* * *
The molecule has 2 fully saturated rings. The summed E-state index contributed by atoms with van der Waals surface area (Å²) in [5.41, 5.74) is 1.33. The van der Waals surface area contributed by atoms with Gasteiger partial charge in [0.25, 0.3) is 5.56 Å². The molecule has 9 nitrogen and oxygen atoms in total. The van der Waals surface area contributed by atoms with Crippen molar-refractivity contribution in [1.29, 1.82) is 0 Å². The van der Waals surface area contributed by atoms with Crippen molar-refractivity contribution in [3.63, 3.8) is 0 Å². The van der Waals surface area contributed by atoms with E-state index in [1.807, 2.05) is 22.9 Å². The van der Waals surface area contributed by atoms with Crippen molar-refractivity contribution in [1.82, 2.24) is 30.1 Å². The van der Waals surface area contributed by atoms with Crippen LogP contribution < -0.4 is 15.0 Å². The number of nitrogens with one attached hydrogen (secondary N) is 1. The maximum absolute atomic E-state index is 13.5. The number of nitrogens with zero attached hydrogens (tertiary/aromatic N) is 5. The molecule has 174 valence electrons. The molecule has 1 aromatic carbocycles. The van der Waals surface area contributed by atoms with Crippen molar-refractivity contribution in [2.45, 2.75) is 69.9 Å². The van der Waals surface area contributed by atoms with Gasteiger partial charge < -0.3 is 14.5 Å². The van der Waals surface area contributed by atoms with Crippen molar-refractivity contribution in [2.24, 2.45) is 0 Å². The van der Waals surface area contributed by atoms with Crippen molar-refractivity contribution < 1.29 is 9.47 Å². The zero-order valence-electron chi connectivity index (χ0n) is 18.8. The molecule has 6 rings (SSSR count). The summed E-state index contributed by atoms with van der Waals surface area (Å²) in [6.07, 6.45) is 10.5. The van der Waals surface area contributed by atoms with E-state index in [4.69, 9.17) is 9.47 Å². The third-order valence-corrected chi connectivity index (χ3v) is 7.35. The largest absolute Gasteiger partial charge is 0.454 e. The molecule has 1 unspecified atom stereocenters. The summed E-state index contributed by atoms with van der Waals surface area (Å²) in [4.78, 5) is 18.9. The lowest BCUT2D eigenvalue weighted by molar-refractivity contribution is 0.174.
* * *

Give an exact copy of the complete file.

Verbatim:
The molecule has 2 fully saturated rings. The summed E-state index contributed by atoms with van der Waals surface area (Å²) in [5.41, 5.74) is 1.33. The van der Waals surface area contributed by atoms with Gasteiger partial charge in [0.25, 0.3) is 5.56 Å². The molecule has 9 nitrogen and oxygen atoms in total. The van der Waals surface area contributed by atoms with Crippen molar-refractivity contribution in [1.29, 1.82) is 0 Å². The van der Waals surface area contributed by atoms with Crippen molar-refractivity contribution in [3.63, 3.8) is 0 Å². The van der Waals surface area contributed by atoms with E-state index in [1.807, 2.05) is 22.9 Å². The van der Waals surface area contributed by atoms with Crippen molar-refractivity contribution in [1.82, 2.24) is 30.1 Å². The van der Waals surface area contributed by atoms with Crippen LogP contribution < -0.4 is 15.0 Å². The number of nitrogens with one attached hydrogen (secondary N) is 1. The maximum absolute atomic E-state index is 13.5. The number of nitrogens with zero attached hydrogens (tertiary/aromatic N) is 5. The molecule has 174 valence electrons. The molecule has 1 aromatic carbocycles. The van der Waals surface area contributed by atoms with Crippen molar-refractivity contribution in [2.45, 2.75) is 69.9 Å². The van der Waals surface area contributed by atoms with Gasteiger partial charge < -0.3 is 14.5 Å². The van der Waals surface area contributed by atoms with Crippen molar-refractivity contribution in [2.24, 2.45) is 0 Å². The van der Waals surface area contributed by atoms with Crippen molar-refractivity contribution < 1.29 is 9.47 Å². The zero-order valence-electron chi connectivity index (χ0n) is 18.8. The molecule has 6 rings (SSSR count). The summed E-state index contributed by atoms with van der Waals surface area (Å²) in [6.07, 6.45) is 10.5. The van der Waals surface area contributed by atoms with E-state index in [4.69, 9.17) is 9.47 Å². The third-order valence-corrected chi connectivity index (χ3v) is 7.35. The largest absolute Gasteiger partial charge is 0.454 e. The molecule has 1 unspecified atom stereocenters. The summed E-state index contributed by atoms with van der Waals surface area (Å²) in [4.78, 5) is 18.9. The lowest BCUT2D eigenvalue weighted by molar-refractivity contribution is 0.174.